President Biden announced yesterday that, from Feb. 24 until March 9, businesses with fewer than 20 workers will gain exclusive access to $284 billion in loans under the Paycheck Protection Program (PPP).
Small businesses account for 44% of gross domestic product and employ nearly half of U.S. workers, the White House said in a statement, noting that 98% of the businesses have fewer than 20 workers.
- "Small businesses are the engines of our economic progress — they're the glue and the heart and soul of our communities — but they're getting crushed," Biden told a news conference, adding that 400,000 small businesses have shut down since the start of the pandemic, "and millions more are hanging by a thread."
Congress in December approved a new round of forgivable PPP lending totaling $284 billion, aiming to cushion small businesses and their employees against losses stemming from the coronavirus.
The Small Business Administration (SBA) has faced criticism that $525 billion in PPP lending last year did not sufficiently help businesses in economically distressed communities identified under the historically underutilized business zones (HUBZones). Such businesses received just one-quarter of PPP aid in 2020, according to analysis by the Tax Policy Center.
During PPP lending last year, "a lot of these mom-and-pop businesses just got muscled out of the way by bigger companies who jumped in front of the line," Biden said.
In the current round of PPP lending, the Biden administration "has made delivering equitable relief to hard-hit small businesses a top priority," the White House said. The smallest businesses "often struggle more than larger businesses to collect the necessary paperwork and secure relief from a lender."
SBA has pushed up the share of funding to rural businesses by nearly 30% and to businesses with fewer than ten employees by nearly 60% compared with lending in 2020, according to the White House. Funding channeled through Community Development Financial Institutions and Minority Depository Institutions has surged this year by more than 40%.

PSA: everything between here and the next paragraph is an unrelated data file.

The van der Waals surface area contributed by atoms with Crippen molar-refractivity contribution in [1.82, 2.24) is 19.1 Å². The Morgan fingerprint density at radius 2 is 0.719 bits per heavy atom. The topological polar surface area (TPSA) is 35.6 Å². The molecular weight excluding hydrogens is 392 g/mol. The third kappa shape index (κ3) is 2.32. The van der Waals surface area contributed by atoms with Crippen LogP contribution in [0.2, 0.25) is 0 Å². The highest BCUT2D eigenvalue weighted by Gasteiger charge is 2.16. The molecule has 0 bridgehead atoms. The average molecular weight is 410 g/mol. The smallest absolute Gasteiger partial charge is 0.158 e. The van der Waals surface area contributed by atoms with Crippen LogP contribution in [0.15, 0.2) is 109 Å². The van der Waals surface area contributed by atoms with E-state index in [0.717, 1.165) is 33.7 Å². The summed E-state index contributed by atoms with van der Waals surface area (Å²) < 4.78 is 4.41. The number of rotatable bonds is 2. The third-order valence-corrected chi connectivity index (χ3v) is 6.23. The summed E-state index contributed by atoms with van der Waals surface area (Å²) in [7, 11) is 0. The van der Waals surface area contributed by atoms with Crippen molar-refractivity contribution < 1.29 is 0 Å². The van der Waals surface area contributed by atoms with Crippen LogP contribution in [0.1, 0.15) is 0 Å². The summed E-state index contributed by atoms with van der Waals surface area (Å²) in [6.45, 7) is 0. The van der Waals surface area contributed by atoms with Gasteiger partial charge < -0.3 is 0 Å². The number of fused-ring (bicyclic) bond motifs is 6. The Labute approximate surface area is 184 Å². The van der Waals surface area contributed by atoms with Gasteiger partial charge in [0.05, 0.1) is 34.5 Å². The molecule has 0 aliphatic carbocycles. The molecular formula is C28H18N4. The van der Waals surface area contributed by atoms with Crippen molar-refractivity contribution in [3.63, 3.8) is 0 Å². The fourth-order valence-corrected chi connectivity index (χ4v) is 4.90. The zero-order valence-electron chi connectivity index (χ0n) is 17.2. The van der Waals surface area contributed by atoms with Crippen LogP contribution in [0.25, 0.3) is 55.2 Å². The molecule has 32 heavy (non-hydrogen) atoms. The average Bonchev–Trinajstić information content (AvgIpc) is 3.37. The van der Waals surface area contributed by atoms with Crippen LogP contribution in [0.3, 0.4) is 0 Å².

The SBA will "remove barriers that have stopped many businesses from being able to apply for these loans," Biden said.
The SBA will revise the PPP loan calculation formula with the aim of providing more relief to sole proprietors, independent contractors and self-employed individuals, the White House said. It will set aside $1 billion for such businesses located in low- and moderate-income areas.
The SBA will also eliminate a ban on PPP loans to small business owners who are delinquent on federal student loans or who have a record of non-fraud felony convictions, according to the White House.
"At the same time, we're increasing access by increasing oversight," Biden said.
The SBA—unlike during PPP lending in 2020—will make loan guaranty approval contingent on passing SBA fraud checks, the U.S. Treasury’s Do Not Pay database and other public records, the White House said. The SBA now manually reviews the largest PPP loans and randomly checks other loans.
"I invite any inspector general in this program with jurisdiction over this program to closely look at these loans and report—publicly report on any issues they uncover," Biden said. "We will ensure every dollar is spent well."
Early last year businesses shut down as the coronavirus spread and, by April, unemployment surged to 14.7%, the highest rate since the start of such recording keeping in 1948, according to the U.S. Bureau of Labor Statistics.
PPP lending last year softened the blow from COVID-19, helping 5.2 million small businesses maintain employment for 51 million U.S. workers, according to the SBA.